The portrayals of the natural world in both poems are crucial to each one’s meaning. ‘the Echoing Green’ asserts a natural state and cycle of man in his innocence, contrasting Blake’s use and presentation of nature in ‘London’. Notably, in ‘the Echoing Green’, man’s actions are closely linked to the natural world, “many sisters and brothers like birds in their nests”, and the cycle of man’s day (from the beginning to the end of “our sports”) is structurally framed by a similar cycle of nature, “the sun does arise” (the opening of the poem) and “the sun does descend” (the end). Further, the significant presence of natural imagery in the poem, “the sun”, “the spring”, “the skylark and thrush”, “the oak”, in which the “oak” is an image of continuity, and even in the poem’s title, “’the Echoing Green’”, reveals Blake’s intent to closely associate man’s own cycle (from young to old etc.) and innocent state of mind to nature. Indeed, Blake blatantly links the innocent joy of man, “laugh away care”, with the natural world, “old John, with white hair, does laugh away care sitting under the oak”. Thus, Blake asserts, not only, the naturalness of man’s cycles, but also suggests man’s natural state as being in the “joys…seen on ‘the Echoing Green’”, i.e. in innocence and freedom.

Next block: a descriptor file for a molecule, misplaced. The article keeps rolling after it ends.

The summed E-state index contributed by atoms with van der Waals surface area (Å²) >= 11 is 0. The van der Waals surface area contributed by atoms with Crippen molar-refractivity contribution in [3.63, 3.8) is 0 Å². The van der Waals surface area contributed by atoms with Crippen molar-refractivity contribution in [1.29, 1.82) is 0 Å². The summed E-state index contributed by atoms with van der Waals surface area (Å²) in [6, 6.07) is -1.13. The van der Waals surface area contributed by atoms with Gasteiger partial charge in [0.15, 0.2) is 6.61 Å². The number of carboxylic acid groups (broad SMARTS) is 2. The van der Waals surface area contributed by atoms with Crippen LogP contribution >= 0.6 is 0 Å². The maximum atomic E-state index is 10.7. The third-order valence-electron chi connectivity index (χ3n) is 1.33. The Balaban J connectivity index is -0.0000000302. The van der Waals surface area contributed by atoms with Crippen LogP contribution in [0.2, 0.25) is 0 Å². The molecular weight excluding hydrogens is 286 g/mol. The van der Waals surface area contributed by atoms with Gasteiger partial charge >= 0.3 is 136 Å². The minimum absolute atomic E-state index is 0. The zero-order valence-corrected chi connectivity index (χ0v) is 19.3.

In contrast, the impact of natural imagery in ‘London’ is to suggest a misery that has permeated all levels of life, as well as evoking an unnatural vision of commercialization and corruption, which seem to dominate Blake’s world in the poem. Blake describes the “midnight streets”, wherein ‘midnight’, a noun, is turned into an adjective, arguably as if the streets themselves are the darkness, rather only than in darkness. In contrast, Blake’s use of natural imagery in ‘the Echoing Green’ suggests a world permeated by joy, “make happy the skies”. Notably, in both poems, Blake projects anthropomorphic imagery onto the natural and physical world; for example the “happy” skies in ‘the Echoing Green’. However, this is to contrasting effects. In ‘the Echoing Green’, Blake’s personification of the natural world, placed alongside the natural imagery to describe man, “like birds in their nest”, blurs the distinction between nature and man. Arguably, Blake’s use of natural imagery suggests that man is, within this vision of innocence in ‘the Echoing Green’, so in his natural state that the chasm between nature and man ceases to exist. In ways arguably similar to this, Blake places language of the manmade world onto the natural world in ‘London’, “chartered Thames does flow”; however, this instead signals an immense permeation of man’s corruption and greed in the world. Furthermore, this referenced commercialization of the natural world, “chartered Thames”, echoes the appearance of a dominating capitalist system, which similarly commodifies human experience, in Blake’s reference to the “harlot” and the “chartered streets”. Therefore, through the use of imagery relating to humans and nature, Blake presents contrasting visions of mankind and society in ‘the Echoing Green’ and ‘London’.